Every week, Mansion Global poses a tax question to real estate tax attorneys. Here is this week’s question.
Q: I’m buying a prestige property in the South of France as a second home. What kind of property taxes will I face?
A: Property taxes in France aren’t exactly transparent, no matter the region. France has two annual property taxes: Taxe Foncière and Taxe d’Habitation, plus a wealth tax, according to experts.
Factored into the land or property tax (taxe foncière) is the “the cadastral income,” which is determined by halving the property’s rental value, said Jessica Duterlay, a tax associate at Attorney-Counsel, a law firm with offices in Nice and London.
“The property tax is equal to the cadastral income multiplied by the rates fixed by the local authorities,” she said. “These rates may be modified from one year to the next.”
Unless the home is rented out for most of the year property owners are also on the hook for the occupancy tax (taxe d’habitation).
“The tax is payable if the secondary home is habitable, meaning the individual has the right of occupancy and it is furnished, not empty,” according to Delphine Belin, a lawyer who advises U.S. citizens on French property matters. If the tenant is there most of the year, he or she pays. If empty, the owner pays the tax.
French tax authorities use the rental value of the property to calculate the occupancy tax as well, the lawyers said. These are calculated annually, and each town has its own rates.
Deductions and income-based ceilings are available for primary residences, Ms. Duterlay said, but “since this is a secondary residence, the owner can not benefit from [those] allowances.”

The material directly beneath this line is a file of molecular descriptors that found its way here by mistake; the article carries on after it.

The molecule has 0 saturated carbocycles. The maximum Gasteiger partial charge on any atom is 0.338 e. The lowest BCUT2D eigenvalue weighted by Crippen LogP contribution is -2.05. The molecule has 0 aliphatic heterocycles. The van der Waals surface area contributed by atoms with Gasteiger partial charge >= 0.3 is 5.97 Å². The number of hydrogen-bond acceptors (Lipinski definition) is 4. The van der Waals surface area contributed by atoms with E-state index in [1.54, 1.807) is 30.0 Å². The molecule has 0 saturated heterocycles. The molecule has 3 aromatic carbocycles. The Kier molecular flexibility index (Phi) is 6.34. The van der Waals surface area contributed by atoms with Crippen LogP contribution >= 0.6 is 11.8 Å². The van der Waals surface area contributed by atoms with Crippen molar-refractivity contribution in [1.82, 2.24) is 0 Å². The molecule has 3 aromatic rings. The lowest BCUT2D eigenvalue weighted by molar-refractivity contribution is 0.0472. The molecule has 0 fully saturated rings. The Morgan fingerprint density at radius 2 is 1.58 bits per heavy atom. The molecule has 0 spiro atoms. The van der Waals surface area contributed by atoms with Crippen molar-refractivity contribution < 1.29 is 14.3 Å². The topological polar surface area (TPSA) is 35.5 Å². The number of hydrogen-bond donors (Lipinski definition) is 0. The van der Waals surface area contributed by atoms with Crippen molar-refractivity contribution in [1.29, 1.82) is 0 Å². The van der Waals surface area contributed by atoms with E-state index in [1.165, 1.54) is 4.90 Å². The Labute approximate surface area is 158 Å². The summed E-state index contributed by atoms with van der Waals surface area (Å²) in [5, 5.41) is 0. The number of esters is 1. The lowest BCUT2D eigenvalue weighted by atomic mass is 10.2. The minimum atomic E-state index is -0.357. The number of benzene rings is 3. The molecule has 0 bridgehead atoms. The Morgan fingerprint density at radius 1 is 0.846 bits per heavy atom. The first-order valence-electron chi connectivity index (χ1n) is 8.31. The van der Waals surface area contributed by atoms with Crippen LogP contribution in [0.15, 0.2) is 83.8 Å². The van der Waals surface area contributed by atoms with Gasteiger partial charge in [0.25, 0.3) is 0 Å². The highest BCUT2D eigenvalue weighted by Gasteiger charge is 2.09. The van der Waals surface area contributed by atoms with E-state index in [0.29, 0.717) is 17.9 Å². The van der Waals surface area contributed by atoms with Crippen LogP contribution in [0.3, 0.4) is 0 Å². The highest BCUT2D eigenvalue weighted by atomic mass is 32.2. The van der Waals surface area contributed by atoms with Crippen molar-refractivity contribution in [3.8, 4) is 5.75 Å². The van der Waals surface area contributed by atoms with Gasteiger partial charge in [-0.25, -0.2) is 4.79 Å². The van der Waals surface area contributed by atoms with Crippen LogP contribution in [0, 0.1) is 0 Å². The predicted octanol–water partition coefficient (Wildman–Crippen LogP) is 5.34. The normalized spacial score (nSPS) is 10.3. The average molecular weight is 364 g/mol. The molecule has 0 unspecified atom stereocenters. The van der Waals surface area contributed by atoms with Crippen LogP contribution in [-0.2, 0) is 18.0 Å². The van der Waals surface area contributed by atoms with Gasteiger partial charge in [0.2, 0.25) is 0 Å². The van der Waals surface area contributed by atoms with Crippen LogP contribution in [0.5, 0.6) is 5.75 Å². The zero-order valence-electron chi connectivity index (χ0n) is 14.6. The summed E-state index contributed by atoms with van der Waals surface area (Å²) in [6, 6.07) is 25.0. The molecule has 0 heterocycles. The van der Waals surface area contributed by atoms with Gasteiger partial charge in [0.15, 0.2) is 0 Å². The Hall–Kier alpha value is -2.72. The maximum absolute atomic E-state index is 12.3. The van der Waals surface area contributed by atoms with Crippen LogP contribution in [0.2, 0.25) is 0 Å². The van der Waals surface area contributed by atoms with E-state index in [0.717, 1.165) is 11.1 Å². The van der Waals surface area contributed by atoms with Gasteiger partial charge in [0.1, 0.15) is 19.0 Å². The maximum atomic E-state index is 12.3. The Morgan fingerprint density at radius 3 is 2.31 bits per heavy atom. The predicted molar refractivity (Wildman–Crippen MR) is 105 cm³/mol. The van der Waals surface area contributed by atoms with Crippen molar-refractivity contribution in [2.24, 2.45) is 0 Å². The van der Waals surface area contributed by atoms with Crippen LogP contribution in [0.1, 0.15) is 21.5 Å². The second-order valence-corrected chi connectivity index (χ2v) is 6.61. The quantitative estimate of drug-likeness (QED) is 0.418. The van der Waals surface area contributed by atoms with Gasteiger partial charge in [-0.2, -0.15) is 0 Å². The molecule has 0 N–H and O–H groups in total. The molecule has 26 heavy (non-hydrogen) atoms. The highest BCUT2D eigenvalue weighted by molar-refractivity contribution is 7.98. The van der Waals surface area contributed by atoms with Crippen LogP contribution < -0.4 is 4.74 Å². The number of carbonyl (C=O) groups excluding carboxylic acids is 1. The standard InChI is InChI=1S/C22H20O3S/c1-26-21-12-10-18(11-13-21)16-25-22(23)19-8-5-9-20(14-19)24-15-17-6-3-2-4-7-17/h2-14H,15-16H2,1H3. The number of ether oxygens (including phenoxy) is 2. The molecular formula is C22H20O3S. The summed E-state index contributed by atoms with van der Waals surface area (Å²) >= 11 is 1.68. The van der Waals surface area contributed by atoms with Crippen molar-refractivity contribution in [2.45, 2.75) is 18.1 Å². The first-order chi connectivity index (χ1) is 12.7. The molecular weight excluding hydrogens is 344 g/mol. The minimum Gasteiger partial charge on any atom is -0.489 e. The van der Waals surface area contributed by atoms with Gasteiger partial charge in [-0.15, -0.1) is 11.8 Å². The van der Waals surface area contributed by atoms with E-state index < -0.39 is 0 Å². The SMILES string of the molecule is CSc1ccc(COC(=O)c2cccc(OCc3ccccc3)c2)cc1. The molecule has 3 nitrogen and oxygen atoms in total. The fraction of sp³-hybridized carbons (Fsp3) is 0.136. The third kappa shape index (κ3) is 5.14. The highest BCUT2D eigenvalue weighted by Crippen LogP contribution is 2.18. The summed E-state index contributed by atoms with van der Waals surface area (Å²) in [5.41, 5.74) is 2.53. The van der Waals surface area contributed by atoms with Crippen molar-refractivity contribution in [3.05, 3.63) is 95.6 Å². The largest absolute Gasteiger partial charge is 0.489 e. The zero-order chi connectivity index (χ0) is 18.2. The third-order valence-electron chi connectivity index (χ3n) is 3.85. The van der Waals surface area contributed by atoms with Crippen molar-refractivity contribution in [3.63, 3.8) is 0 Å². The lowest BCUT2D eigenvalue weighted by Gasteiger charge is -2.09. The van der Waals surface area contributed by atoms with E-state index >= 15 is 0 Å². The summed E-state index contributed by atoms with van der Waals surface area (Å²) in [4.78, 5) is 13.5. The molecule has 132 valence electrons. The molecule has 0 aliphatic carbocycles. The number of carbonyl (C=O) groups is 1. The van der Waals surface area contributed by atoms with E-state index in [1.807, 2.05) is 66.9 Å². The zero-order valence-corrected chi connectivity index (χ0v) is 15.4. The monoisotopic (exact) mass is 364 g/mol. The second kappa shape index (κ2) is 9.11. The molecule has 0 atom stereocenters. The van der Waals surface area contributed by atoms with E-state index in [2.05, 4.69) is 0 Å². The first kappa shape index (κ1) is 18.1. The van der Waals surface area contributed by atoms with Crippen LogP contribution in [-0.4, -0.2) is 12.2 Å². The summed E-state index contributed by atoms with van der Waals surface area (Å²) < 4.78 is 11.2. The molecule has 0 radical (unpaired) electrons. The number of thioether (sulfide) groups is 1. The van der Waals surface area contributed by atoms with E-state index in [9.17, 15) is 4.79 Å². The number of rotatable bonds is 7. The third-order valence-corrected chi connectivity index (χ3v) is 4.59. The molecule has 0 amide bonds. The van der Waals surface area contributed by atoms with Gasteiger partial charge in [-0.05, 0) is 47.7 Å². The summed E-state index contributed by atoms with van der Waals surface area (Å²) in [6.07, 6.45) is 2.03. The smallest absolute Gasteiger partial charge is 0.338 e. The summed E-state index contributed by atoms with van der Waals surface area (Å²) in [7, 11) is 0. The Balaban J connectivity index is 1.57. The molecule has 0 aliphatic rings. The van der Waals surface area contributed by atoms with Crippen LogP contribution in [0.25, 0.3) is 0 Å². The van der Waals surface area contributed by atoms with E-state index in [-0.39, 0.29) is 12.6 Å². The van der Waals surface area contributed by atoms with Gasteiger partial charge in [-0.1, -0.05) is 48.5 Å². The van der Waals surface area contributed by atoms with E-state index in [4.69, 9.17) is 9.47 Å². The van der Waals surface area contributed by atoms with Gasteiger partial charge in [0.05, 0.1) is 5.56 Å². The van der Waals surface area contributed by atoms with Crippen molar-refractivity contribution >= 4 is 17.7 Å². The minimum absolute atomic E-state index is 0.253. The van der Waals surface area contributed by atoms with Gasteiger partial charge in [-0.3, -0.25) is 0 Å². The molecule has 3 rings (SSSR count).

Some cities and towns also levy taxes if homes are vacant, she added. Those taxes are established by the cities and could result in the owner paying a range of 5% to 60% in extra taxes.
For individuals whose net taxable wealth is greater than €1.3 million (US$1.6 million), there is also an additional wealth tax (impôt sur la fortune immobilière), payable every year. This was previously an annual levy of up to 1.5% on the value French property and assets, including savings and investments, but, as of January 2018, it’s now a tax on real estate only, Ms. Duterlay said.
There are upfront costs at the time of purchase as well, she said, including a communal tax at the rate of 1.20% on the purchase price and a departmental tax on the purchase price. That tax is 4.5% on the purchase price in almost all areas, she said. Also, there is another government one- time levy of 2.37%.
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